Former Olympic champion Tara Lipinski and her colorful NBC sidekick, former Olympian Johnny Weir, both concurred in the judges' decision that Ms. Sotnikova deserved first place.  In a subsequent television interview with Bob Costas which is well worth viewing (available on video at, Lipinski and Weir politely but firmly explained why Sotnikova's victory was warranted in terms even the likes of Christine Brennan might understand.  Her technical performance was demonstrably superior to Miss Kim's and Miss Kostner's, particularly her more difficult series of seven triple jumps.  As Johnny Weir put it with his typical verve, "Adelina won the night, plain and simple."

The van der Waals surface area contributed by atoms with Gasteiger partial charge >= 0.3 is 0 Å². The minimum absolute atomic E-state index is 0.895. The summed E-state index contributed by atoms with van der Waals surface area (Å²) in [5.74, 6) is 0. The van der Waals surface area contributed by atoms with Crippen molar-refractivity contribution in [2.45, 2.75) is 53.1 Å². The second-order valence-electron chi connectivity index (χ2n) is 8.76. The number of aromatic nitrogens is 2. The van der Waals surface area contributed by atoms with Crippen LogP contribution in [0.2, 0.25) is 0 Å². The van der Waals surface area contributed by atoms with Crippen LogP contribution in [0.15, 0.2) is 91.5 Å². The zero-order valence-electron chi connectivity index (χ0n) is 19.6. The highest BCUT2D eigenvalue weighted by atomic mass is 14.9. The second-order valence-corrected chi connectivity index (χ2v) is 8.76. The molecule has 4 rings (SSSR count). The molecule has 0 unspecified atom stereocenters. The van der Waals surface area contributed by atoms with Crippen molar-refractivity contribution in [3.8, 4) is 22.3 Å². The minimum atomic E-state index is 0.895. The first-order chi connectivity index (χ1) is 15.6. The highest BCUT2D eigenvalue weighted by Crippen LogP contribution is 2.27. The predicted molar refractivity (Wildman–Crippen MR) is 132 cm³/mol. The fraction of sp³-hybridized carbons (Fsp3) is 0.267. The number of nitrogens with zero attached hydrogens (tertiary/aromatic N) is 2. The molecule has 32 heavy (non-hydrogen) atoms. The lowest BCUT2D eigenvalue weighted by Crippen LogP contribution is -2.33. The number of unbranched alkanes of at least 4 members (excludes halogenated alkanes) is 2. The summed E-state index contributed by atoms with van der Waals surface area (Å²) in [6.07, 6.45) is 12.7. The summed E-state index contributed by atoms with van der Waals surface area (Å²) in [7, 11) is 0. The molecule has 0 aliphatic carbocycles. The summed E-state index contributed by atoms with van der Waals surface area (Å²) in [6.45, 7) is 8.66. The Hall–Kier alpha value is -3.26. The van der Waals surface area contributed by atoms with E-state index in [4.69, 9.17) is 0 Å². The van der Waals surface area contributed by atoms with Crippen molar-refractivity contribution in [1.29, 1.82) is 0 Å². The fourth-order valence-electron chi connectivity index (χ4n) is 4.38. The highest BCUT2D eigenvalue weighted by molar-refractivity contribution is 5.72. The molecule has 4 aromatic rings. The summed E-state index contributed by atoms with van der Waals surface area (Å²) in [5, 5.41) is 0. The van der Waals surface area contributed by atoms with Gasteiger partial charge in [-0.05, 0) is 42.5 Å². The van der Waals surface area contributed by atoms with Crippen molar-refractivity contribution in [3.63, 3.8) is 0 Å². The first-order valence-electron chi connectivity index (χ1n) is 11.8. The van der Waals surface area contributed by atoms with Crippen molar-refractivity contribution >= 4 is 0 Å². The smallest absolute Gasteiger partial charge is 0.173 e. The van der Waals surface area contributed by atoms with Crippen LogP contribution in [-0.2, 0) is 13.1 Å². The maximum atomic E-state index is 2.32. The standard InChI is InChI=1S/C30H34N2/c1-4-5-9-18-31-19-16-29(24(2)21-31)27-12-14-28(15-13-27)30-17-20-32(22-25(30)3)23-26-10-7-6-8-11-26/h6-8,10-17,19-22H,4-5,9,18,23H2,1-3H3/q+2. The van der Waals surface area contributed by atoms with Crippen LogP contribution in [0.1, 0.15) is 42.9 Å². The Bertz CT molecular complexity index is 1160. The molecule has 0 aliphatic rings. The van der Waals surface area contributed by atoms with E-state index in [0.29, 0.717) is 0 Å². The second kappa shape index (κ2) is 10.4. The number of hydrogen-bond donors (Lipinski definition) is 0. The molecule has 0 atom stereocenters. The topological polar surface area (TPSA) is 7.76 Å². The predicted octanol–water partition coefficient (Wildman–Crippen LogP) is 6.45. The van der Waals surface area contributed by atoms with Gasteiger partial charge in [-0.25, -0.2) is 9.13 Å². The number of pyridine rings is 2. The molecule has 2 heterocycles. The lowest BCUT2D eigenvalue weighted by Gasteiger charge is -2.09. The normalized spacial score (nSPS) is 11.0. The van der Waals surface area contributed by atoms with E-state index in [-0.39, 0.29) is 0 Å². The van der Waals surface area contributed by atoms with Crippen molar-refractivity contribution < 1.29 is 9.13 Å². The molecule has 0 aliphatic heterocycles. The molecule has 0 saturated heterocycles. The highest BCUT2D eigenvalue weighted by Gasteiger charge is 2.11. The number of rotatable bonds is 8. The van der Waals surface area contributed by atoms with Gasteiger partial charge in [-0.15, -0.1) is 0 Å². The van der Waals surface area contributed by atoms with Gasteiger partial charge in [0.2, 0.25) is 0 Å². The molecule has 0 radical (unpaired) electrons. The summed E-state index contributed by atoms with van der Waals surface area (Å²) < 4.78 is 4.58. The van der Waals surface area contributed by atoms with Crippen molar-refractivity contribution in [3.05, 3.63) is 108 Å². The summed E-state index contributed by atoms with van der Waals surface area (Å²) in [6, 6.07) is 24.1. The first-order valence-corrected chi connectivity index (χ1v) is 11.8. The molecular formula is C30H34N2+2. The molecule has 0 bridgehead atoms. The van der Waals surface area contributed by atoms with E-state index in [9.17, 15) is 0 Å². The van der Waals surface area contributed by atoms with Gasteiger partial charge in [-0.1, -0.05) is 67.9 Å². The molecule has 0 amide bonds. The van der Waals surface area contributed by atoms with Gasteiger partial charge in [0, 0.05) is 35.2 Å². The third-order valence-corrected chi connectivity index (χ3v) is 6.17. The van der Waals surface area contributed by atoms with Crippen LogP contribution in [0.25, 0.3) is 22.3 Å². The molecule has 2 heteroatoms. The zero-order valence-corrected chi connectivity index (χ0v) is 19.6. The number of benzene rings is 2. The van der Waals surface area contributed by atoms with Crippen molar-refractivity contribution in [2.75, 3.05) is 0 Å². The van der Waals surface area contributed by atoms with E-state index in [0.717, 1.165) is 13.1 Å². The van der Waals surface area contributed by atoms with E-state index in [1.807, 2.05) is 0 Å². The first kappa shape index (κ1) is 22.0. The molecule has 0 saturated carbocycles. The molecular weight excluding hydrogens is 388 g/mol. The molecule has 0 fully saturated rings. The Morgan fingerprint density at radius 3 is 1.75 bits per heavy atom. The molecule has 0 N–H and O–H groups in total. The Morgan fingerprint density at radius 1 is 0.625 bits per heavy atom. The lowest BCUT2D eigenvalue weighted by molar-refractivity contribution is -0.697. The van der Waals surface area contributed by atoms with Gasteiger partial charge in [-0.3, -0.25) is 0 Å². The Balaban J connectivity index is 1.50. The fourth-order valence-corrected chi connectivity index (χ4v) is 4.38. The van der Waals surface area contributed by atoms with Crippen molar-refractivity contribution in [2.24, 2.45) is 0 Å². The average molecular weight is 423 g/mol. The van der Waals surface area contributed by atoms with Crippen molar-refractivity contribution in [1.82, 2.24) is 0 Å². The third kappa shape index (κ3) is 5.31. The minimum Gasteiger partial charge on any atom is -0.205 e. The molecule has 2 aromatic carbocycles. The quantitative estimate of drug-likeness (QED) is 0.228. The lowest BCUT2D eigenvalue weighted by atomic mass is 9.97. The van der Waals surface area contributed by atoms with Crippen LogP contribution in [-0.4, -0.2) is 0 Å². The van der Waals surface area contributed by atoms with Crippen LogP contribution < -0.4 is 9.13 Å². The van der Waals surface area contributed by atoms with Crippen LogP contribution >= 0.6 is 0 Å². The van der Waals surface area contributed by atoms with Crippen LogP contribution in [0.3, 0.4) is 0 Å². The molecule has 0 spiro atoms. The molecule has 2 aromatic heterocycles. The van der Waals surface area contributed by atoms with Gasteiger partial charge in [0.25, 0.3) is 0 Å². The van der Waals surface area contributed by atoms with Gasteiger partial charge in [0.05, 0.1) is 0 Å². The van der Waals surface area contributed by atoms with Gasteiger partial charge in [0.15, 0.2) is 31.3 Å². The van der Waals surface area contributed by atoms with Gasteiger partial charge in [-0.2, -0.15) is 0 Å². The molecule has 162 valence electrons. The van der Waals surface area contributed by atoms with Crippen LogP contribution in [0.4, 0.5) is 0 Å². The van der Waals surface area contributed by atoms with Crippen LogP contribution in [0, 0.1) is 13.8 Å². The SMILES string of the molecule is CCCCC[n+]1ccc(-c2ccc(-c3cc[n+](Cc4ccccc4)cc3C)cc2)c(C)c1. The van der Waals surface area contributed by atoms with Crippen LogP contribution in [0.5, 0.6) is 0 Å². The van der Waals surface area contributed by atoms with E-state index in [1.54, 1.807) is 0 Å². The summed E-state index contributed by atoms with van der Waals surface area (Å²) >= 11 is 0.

Other elite Olympic skating veterans concurred.  Former gold medalist and long-time skating maven Scott Hamilton cited Sotnikova's superior athleticism in supporting the judges' decision.  "It was totally fair," concurred two-time Canadian silver medalist Elvis Stojko. Interestingly, if any two persons could represent the opposite poles of figure skating style, it would be the muscular and macho Stojko and the androgynous Johnny Weir.  Yet they flatly agreed on the justice and integrity of Adelina's victory.  And to its credit, NBC went to the trouble of preparing a synchronized, side-by-side video on its website showing each technical element and jump performed by Sotnikova and Kim, along with the points allowable for each element.  Anyone viewing that video can more readily understand why Sotnikova was given the narrow edge in the final scoring.